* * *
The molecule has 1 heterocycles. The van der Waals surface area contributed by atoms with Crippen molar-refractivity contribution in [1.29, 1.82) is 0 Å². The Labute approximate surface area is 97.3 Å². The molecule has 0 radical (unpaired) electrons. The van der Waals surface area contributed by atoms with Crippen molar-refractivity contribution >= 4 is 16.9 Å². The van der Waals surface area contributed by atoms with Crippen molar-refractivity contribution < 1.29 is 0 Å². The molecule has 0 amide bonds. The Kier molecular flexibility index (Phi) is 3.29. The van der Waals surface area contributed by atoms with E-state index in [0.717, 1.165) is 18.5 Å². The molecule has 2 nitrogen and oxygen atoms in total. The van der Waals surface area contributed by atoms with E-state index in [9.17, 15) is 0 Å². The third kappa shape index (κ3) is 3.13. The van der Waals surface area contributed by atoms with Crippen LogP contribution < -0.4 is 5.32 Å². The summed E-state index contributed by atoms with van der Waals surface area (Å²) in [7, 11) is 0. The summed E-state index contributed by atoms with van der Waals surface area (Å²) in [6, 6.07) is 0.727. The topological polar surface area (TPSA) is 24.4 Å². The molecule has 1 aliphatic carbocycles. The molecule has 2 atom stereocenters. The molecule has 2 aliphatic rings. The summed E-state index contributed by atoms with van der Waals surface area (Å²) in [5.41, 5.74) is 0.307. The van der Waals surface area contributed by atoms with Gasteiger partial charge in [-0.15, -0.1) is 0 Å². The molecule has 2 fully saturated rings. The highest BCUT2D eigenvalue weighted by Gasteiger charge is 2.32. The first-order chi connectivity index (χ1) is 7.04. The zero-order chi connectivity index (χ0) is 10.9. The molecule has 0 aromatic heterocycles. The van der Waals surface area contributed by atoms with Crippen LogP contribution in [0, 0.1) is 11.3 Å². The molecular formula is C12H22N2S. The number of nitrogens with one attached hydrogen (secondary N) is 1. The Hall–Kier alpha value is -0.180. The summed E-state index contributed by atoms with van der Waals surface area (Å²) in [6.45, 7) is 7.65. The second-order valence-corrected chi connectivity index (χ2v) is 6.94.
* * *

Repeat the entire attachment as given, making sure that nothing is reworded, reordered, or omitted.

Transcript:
The molecule has 1 heterocycles. The van der Waals surface area contributed by atoms with Crippen molar-refractivity contribution in [1.29, 1.82) is 0 Å². The Labute approximate surface area is 97.3 Å². The molecule has 0 radical (unpaired) electrons. The van der Waals surface area contributed by atoms with Crippen molar-refractivity contribution >= 4 is 16.9 Å². The van der Waals surface area contributed by atoms with Crippen molar-refractivity contribution < 1.29 is 0 Å². The molecule has 0 amide bonds. The Kier molecular flexibility index (Phi) is 3.29. The van der Waals surface area contributed by atoms with E-state index in [0.717, 1.165) is 18.5 Å². The molecule has 2 nitrogen and oxygen atoms in total. The van der Waals surface area contributed by atoms with E-state index in [9.17, 15) is 0 Å². The third kappa shape index (κ3) is 3.13. The van der Waals surface area contributed by atoms with Crippen LogP contribution < -0.4 is 5.32 Å². The summed E-state index contributed by atoms with van der Waals surface area (Å²) in [7, 11) is 0. The summed E-state index contributed by atoms with van der Waals surface area (Å²) in [6, 6.07) is 0.727. The topological polar surface area (TPSA) is 24.4 Å². The molecule has 1 aliphatic carbocycles. The molecule has 2 atom stereocenters. The molecule has 2 aliphatic rings. The summed E-state index contributed by atoms with van der Waals surface area (Å²) in [5.41, 5.74) is 0.307. The van der Waals surface area contributed by atoms with Gasteiger partial charge in [-0.15, -0.1) is 0 Å². The molecule has 2 fully saturated rings. The highest BCUT2D eigenvalue weighted by Gasteiger charge is 2.32. The first-order chi connectivity index (χ1) is 7.04. The zero-order chi connectivity index (χ0) is 10.9. The molecule has 0 aromatic heterocycles. The van der Waals surface area contributed by atoms with Crippen LogP contribution in [0, 0.1) is 11.3 Å². The molecular formula is C12H22N2S. The number of nitrogens with one attached hydrogen (secondary N) is 1. The Hall–Kier alpha value is -0.180. The summed E-state index contributed by atoms with van der Waals surface area (Å²) in [6.45, 7) is 7.65. The second-order valence-corrected chi connectivity index (χ2v) is 6.94.